November 19, 2009

Rome, November 19, 2009 -- New Italian government policies to curb the influx of migrants have led to a sharp decrease in the number of migrants and refugees arriving by boat to Lampedusa, Italy. As a result, the international medical humanitarian organization Doctors Without Borders/Médecins Sans Frontières (MSF) is withdrawing its team from the island. Between May and October 2008, more than 21,000 migrants and refugees landed on Lampedusa after a perilous journey across the Mediterranean, according to MSF. During the same period this year, MSF teams saw fewer than 200 migrants. MSF is extremely concerned for the fate of migrants reportedly intercepted at sea and prevented from arriving in Italy.

November 17, 2009

"The health situation in Sierra Leone is in a state of emergency, with people dying every day because they do not have access to treatment."

November 16, 2009

Multidrug-resistant tuberculosis (MDR-TB) is on the rise worldwide and kills around 120,000 each year. The treatment of MDR-TB is very time-consuming and has prohibitively negative side effects. Many patients have difficulties remaining in treatment for up to two years and must at the same time endure the social stigma that comes with being infected by the deadly disease.

November 16, 2009

As the World Food Summit draws to a close, the international community once again provides no commitments on tackling childhood malnutrition. World leaders have also failed to commit funds to directly target the malnutrition problem, despite pledges of US $20 billion to support food security made at the l’Aquila G8 meeting earlier this year.

November 16, 2009

In the central Somali city of Galkayo, Dr. Abdullahi Adan Mohamoud is working for Doctors Without Borders/Médecins Sans Frontières (MSF) to provide health care to a vulnerable population trapped in a conflict-ridden and divided city. In this interview, he explains about the medical work needs in Galkayo and about working as a surgeon in Somalia.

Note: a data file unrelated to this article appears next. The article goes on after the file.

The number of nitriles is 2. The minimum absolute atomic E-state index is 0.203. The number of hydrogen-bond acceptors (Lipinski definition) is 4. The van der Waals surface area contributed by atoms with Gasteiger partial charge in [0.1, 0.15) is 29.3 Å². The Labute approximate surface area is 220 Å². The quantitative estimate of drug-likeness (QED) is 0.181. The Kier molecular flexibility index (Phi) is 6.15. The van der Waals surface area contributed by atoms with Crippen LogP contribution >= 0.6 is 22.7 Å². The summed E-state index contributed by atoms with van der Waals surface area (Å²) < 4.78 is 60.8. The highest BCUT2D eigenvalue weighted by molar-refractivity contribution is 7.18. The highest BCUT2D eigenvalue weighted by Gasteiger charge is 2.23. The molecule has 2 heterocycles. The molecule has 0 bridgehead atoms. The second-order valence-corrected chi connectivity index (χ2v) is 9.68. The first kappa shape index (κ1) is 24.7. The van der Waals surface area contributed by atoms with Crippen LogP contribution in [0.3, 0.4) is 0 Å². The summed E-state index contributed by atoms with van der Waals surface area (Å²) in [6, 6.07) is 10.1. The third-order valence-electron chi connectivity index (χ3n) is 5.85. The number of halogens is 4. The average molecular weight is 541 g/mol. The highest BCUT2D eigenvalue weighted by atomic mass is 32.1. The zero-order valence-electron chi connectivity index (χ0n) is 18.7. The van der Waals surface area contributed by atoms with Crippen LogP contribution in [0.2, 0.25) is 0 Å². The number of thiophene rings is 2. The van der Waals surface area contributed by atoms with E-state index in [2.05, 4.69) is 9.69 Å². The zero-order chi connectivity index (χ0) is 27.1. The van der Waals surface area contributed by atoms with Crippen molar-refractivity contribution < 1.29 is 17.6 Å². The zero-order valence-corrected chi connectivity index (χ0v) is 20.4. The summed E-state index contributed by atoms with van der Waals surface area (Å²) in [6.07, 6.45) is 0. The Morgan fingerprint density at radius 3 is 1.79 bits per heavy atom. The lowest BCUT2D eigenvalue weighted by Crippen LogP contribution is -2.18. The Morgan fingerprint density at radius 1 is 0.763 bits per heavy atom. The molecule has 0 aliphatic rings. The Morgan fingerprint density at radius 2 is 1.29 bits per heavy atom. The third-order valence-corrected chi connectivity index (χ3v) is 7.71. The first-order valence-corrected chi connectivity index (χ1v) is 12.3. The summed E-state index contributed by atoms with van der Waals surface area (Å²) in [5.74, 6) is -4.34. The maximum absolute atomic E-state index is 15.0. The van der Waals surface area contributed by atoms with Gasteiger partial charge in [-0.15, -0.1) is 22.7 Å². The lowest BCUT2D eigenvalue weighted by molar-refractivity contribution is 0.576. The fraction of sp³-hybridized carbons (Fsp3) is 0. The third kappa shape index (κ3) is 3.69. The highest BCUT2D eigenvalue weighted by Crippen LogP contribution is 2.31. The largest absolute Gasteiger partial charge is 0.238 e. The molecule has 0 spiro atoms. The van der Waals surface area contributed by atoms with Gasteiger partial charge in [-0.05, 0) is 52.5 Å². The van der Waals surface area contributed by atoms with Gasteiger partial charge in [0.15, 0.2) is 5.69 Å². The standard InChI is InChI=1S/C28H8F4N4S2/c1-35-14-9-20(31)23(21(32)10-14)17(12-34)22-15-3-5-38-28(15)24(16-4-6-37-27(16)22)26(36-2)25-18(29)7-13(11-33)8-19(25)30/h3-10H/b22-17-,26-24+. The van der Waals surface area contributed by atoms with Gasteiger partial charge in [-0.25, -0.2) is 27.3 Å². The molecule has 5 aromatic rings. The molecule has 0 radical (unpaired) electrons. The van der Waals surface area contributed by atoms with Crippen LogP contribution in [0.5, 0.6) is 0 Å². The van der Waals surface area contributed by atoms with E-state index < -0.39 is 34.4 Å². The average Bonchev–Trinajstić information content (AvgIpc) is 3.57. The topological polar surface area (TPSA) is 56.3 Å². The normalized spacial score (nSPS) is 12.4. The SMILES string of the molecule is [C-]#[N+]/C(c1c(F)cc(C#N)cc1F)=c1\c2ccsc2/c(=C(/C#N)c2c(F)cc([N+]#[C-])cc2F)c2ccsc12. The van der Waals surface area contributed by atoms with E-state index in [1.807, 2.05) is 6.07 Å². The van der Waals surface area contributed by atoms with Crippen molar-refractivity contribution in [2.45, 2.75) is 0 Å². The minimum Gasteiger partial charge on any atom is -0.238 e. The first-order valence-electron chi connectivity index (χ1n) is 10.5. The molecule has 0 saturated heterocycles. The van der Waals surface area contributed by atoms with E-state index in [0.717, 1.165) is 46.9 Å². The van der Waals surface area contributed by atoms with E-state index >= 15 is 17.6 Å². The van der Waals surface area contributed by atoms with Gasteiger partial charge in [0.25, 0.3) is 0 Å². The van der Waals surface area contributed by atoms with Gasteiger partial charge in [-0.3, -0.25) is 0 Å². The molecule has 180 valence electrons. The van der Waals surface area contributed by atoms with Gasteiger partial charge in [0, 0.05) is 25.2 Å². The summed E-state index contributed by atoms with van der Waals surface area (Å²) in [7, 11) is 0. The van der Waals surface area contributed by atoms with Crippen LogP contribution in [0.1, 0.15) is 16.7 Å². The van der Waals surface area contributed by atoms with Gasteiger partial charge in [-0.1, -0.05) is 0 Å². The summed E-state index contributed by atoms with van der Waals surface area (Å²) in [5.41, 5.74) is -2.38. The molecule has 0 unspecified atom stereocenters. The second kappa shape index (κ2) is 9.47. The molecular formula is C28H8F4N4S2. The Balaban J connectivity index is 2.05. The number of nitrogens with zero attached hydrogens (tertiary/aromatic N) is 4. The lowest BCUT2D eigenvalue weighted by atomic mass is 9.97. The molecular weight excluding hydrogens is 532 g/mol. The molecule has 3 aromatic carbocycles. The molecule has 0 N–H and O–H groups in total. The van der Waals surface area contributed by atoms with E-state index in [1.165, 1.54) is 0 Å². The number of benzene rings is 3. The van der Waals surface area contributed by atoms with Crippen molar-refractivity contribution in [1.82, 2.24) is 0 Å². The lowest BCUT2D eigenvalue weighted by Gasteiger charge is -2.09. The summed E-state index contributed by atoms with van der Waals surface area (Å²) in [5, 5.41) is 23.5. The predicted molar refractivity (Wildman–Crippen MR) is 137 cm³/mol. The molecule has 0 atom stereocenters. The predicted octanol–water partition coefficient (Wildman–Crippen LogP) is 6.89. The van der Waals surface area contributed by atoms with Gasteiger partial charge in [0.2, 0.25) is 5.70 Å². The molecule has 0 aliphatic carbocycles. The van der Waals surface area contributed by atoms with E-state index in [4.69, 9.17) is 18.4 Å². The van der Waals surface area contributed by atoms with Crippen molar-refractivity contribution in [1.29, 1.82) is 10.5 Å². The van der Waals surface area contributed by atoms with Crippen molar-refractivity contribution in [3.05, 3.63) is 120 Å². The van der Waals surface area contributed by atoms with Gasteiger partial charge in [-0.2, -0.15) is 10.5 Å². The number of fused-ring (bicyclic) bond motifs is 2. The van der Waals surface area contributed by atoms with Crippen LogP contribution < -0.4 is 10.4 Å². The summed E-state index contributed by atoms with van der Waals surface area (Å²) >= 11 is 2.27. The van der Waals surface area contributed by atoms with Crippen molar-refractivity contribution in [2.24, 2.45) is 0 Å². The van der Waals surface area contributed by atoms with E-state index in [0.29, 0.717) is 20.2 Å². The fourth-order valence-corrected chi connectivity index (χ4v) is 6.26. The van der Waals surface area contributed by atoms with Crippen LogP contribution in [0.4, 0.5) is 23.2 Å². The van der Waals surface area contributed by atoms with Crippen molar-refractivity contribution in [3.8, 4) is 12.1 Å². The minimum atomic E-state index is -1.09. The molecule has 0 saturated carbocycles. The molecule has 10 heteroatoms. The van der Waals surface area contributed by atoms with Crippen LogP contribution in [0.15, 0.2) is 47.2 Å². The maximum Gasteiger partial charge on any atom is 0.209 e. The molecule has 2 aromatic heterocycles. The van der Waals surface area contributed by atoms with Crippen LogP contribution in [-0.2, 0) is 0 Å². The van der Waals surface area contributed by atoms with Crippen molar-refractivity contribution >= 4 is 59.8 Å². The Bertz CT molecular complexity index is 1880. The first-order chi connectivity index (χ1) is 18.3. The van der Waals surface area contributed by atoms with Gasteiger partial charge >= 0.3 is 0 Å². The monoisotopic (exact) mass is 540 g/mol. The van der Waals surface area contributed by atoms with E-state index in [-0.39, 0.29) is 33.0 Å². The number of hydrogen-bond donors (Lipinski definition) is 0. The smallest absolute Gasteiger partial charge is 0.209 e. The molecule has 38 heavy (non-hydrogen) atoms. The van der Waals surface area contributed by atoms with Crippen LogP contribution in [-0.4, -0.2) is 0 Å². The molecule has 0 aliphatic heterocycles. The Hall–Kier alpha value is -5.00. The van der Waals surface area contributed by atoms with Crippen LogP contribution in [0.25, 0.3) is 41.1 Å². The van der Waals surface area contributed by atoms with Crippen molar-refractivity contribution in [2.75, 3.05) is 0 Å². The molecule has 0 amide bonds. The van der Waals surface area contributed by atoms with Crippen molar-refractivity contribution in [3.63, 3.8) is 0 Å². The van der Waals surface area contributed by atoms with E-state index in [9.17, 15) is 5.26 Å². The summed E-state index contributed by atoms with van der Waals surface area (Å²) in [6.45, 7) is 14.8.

November 15, 2009

Located in the bone-dry central Somalia, the city of Galkayo is divided in half by warring militias and separatist regional governments that continuously clash in armed confrontations. Since MSF was forced to evacuate its international staff in 2008 due to insecurity, MSF’s Somali staff has carried on the work of providing medical care to people trapped in a conflict with nowhere else to turn.

November 15, 2009

During the weekend of November 6-9, a fierce storm struck El Salvador, triggering floods and mudslides that killed 150 people and displaced more than 13,000. The storm, which is unnamed, came only few days after Hurricane Ida churned along the Atlantic coast of Central America.  Salvadorian authorities have declared a state of emergency in the regions affected and many communities have been isolated for days because of collapsed bridges.

November 11, 2009

Rome/New York, November 11, 2009 – Funding by rich countries to combat malnutrition has remained flat for seven years, according to a report released today by the international medical humanitarian organization Doctors Without Borders/Médecins Sans Frontières (MSF). This barely accounts for three percent of the funds needed to reduce the 3.5 to 5 million annual deaths of children under five attributed to malnutrition.

November 11, 2009

“This is the first reported epidemic of dengue fever in Cape Verde and it is huge,” said Dr. Iza Ciglenecki, MSF’s emergency coordinator in Cape Verde. “With globalization, dengue fever is appearing in places where it has previously been unknown. It is the most rapidly spreading mosquito-borne disease in the world.”

November 10, 2009

Participants at an International Consultative Workshop that took place at the end of October in Swaziland have come up with a series of recommendations to improve and increase the response to the alarming dual epidemic of HIV/AIDS and tuberculosis (TB) that is claiming thousands of lives every year in the Southern African region and in Swaziland in particular.